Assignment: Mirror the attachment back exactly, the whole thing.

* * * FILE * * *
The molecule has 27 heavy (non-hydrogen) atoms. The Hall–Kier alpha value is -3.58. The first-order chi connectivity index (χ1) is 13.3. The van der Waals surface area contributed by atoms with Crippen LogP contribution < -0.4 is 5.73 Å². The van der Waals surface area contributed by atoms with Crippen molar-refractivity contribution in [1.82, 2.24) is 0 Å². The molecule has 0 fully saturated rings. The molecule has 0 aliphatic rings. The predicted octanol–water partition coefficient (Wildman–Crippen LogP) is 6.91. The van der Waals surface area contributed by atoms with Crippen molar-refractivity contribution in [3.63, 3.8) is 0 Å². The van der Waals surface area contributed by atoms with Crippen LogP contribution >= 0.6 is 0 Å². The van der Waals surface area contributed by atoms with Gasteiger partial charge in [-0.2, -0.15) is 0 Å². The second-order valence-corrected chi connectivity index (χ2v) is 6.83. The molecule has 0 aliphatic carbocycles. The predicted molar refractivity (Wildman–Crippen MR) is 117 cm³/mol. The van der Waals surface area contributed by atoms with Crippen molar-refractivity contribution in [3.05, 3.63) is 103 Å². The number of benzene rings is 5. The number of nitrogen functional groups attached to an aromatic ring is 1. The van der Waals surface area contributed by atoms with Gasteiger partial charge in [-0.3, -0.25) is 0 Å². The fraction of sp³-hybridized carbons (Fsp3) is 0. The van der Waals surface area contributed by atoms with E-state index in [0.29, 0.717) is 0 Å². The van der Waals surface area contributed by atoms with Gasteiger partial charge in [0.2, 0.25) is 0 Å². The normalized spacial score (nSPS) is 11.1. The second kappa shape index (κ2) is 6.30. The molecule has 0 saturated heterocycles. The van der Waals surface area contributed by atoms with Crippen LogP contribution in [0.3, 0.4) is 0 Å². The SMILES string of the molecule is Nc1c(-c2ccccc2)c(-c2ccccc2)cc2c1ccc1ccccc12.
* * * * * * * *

The molecule has 27 heavy (non-hydrogen) atoms. The Hall–Kier alpha value is -3.58. The first-order chi connectivity index (χ1) is 13.3. The van der Waals surface area contributed by atoms with Crippen LogP contribution < -0.4 is 5.73 Å². The van der Waals surface area contributed by atoms with Crippen molar-refractivity contribution in [1.82, 2.24) is 0 Å². The molecule has 0 fully saturated rings. The molecule has 0 aliphatic rings. The predicted octanol–water partition coefficient (Wildman–Crippen LogP) is 6.91. The van der Waals surface area contributed by atoms with Crippen molar-refractivity contribution in [3.63, 3.8) is 0 Å². The van der Waals surface area contributed by atoms with Crippen LogP contribution >= 0.6 is 0 Å². The van der Waals surface area contributed by atoms with Gasteiger partial charge in [-0.2, -0.15) is 0 Å². The second-order valence-corrected chi connectivity index (χ2v) is 6.83. The molecule has 0 aliphatic carbocycles. The predicted molar refractivity (Wildman–Crippen MR) is 117 cm³/mol. The van der Waals surface area contributed by atoms with Crippen molar-refractivity contribution in [3.05, 3.63) is 103 Å². The number of benzene rings is 5. The number of nitrogen functional groups attached to an aromatic ring is 1. The van der Waals surface area contributed by atoms with Gasteiger partial charge in [-0.3, -0.25) is 0 Å². The fraction of sp³-hybridized carbons (Fsp3) is 0. The van der Waals surface area contributed by atoms with E-state index in [0.29, 0.717) is 0 Å². The van der Waals surface area contributed by atoms with Gasteiger partial charge in [0.2, 0.25) is 0 Å². The normalized spacial score (nSPS) is 11.1. The second kappa shape index (κ2) is 6.30. The molecule has 0 saturated heterocycles. The van der Waals surface area contributed by atoms with Crippen LogP contribution in [0.3, 0.4) is 0 Å². The SMILES string of the molecule is Nc1c(-c2ccccc2)c(-c2ccccc2)cc2c1ccc1ccccc12.